My prior experience with mobile tools for my learners has been minimal. Because of the lack of accessibility to mobile tools for all or even most learners, I have not incorporated them much in my curriculum. I have explored them on my own for future use when using sites such as Glogster.com and Weebly.com. I have often recommended apps to students for their own use. I have also tried to stay current on educational websites and blogs about what is out there; hoping that eventually it would be realistic for my own classroom. Last year I was given one of our school’s 8 iPads to use in my classroom for several months and allowed to download apps, with prior approval, to test in my classroom. We had to get prior approval to download apps and take the iPad down to a technician to enter the password anytime we wanted to download an app, so it became tedious and almost unrealistic. Because of having it, I did a lot more research into educational apps. I did find several apps, that I downloaded on my home iPad, that I thought were very appealing.
If I had to classify my thoughts on students using mobile devices, I would say I am coming around to the idea. I have some real concerns:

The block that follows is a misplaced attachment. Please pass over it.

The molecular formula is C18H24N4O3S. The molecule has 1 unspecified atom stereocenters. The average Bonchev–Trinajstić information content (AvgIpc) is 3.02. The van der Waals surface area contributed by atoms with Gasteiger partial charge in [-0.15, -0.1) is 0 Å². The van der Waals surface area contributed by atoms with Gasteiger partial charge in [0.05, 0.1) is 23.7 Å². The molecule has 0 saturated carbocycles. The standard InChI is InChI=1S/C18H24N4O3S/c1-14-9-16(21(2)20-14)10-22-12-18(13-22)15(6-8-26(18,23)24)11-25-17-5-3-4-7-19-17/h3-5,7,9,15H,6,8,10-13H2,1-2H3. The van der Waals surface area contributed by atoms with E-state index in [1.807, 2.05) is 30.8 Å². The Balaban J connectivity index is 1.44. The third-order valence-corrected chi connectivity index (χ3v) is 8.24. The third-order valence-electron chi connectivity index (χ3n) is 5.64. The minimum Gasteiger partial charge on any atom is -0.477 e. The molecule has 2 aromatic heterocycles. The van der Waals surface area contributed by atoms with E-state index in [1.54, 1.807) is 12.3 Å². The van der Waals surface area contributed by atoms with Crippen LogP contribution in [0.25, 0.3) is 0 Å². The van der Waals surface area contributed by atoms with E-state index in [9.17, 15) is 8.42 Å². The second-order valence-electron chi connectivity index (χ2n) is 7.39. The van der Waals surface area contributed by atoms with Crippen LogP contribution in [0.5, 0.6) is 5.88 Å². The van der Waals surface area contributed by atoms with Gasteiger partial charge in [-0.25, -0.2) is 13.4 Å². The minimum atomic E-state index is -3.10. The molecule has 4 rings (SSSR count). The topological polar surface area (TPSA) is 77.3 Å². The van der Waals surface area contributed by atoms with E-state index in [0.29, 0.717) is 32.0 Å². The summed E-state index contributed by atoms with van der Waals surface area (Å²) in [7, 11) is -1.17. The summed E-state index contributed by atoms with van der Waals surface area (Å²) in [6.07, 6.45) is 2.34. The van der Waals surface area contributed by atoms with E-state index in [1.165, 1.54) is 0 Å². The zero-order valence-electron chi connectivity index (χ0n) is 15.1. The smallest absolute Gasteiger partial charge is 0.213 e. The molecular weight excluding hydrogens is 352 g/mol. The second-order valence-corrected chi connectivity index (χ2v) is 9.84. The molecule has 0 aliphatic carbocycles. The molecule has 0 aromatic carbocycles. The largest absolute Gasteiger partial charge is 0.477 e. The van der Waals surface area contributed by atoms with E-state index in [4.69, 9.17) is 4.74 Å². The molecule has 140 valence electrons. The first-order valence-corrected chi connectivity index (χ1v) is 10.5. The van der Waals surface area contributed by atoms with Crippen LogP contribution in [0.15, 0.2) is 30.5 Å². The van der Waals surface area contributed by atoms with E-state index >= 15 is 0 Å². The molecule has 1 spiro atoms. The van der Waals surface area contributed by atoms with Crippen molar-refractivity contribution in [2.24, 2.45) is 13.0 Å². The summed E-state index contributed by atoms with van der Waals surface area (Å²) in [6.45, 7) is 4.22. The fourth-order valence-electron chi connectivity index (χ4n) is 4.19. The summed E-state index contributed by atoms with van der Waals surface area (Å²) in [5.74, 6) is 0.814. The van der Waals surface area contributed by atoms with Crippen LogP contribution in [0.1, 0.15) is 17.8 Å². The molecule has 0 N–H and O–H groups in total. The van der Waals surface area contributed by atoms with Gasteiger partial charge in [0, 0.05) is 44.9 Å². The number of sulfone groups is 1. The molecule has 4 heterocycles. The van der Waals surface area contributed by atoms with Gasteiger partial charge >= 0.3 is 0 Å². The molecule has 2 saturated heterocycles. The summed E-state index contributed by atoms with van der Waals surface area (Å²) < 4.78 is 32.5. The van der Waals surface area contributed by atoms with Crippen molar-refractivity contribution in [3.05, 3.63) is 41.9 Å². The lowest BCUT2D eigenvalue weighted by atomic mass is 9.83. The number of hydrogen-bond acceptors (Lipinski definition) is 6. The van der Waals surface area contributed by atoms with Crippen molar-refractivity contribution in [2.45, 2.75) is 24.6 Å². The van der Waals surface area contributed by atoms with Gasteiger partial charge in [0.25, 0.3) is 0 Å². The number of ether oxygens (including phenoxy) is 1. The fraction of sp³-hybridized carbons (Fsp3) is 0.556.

- Uncontrolled student photography/digital media of students and teachers
- Battling with relentless messaging
- Increased cyber-bullying
- Games, games, and more games
- The digital divide
Now, after voicing the concerns, I tend to be on board for students using them mobile devices in school. I feel that most students have mobile devices on them, and whether we like it or not they use them at school. In some ways, allowing it would be one less battle to fight. I am in a constant battle with students regarding their gaming and messaging habits in class. Still, I remind my fellow teachers often that in “real-life” students must learn to balance or multi-task their online activities with school work (as Facebook is currently open in my other tab). Today’s learners are not as linearly focused, but rather,constantly involved in several things or tabs at once.
Also, we could have rules in place that address the problems, rather than just avoiding the inevitable. When we moved to one-to-one, I was really more in favor of netbook carts, rather than personal netbooks. The ability to take away the technology is helpful. Still, now that we are one-to-one I realize the control is in the hands of the teacher. It is all about how you choose to approach it. If students were allowed and/or expected to have a mobile device teachers would be able to monitor its use by simply having the student keep the device visible at all times. A contract could be made with parents that administrators reserve the right to confiscate the device and search it if needed. With the right rules and steps in place, a mobile device is no more dangerous than a piece of paper. With all of the great tools available to our students, mobile devices could actually further education, rather than hinder it.